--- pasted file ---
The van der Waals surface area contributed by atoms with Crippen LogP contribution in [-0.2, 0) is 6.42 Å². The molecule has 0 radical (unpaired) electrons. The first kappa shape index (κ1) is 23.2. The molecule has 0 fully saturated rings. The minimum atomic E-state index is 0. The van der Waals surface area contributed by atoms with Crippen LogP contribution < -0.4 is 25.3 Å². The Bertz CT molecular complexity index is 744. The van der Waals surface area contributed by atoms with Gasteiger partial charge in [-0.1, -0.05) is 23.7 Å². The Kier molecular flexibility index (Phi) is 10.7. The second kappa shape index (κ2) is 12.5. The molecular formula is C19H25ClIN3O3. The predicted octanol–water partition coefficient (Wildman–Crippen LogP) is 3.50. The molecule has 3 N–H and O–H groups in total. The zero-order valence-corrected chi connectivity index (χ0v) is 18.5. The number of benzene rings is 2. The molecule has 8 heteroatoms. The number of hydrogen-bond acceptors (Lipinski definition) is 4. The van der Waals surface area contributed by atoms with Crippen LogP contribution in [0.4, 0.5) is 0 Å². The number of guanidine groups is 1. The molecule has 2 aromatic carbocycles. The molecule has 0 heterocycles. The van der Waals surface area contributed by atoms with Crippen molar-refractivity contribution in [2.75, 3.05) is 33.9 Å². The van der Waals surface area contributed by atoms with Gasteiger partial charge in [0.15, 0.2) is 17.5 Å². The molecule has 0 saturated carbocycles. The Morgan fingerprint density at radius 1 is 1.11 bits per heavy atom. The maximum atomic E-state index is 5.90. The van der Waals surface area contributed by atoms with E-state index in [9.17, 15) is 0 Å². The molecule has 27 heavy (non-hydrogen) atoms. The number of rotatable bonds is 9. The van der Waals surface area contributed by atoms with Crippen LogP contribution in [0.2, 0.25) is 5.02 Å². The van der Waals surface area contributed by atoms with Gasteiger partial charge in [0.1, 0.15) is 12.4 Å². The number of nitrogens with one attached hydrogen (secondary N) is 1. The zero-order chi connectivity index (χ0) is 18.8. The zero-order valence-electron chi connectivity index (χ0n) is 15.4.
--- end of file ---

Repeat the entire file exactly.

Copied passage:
The van der Waals surface area contributed by atoms with Crippen LogP contribution in [-0.2, 0) is 6.42 Å². The molecule has 0 radical (unpaired) electrons. The first kappa shape index (κ1) is 23.2. The molecule has 0 fully saturated rings. The minimum atomic E-state index is 0. The van der Waals surface area contributed by atoms with Crippen LogP contribution < -0.4 is 25.3 Å². The Bertz CT molecular complexity index is 744. The van der Waals surface area contributed by atoms with Gasteiger partial charge in [-0.1, -0.05) is 23.7 Å². The Kier molecular flexibility index (Phi) is 10.7. The second kappa shape index (κ2) is 12.5. The molecular formula is C19H25ClIN3O3. The predicted octanol–water partition coefficient (Wildman–Crippen LogP) is 3.50. The molecule has 3 N–H and O–H groups in total. The zero-order valence-corrected chi connectivity index (χ0v) is 18.5. The number of benzene rings is 2. The molecule has 8 heteroatoms. The number of hydrogen-bond acceptors (Lipinski definition) is 4. The van der Waals surface area contributed by atoms with Crippen LogP contribution in [0.4, 0.5) is 0 Å². The number of guanidine groups is 1. The molecule has 2 aromatic carbocycles. The molecule has 0 heterocycles. The van der Waals surface area contributed by atoms with Crippen molar-refractivity contribution in [2.75, 3.05) is 33.9 Å². The van der Waals surface area contributed by atoms with Gasteiger partial charge in [0.15, 0.2) is 17.5 Å². The molecule has 0 saturated carbocycles. The Morgan fingerprint density at radius 1 is 1.11 bits per heavy atom. The maximum atomic E-state index is 5.90. The van der Waals surface area contributed by atoms with E-state index in [9.17, 15) is 0 Å². The molecule has 27 heavy (non-hydrogen) atoms. The number of rotatable bonds is 9. The van der Waals surface area contributed by atoms with Crippen LogP contribution in [0.2, 0.25) is 5.02 Å². The van der Waals surface area contributed by atoms with Gasteiger partial charge in [0.1, 0.15) is 12.4 Å². The number of nitrogens with one attached hydrogen (secondary N) is 1. The zero-order chi connectivity index (χ0) is 18.8. The zero-order valence-electron chi connectivity index (χ0n) is 15.4.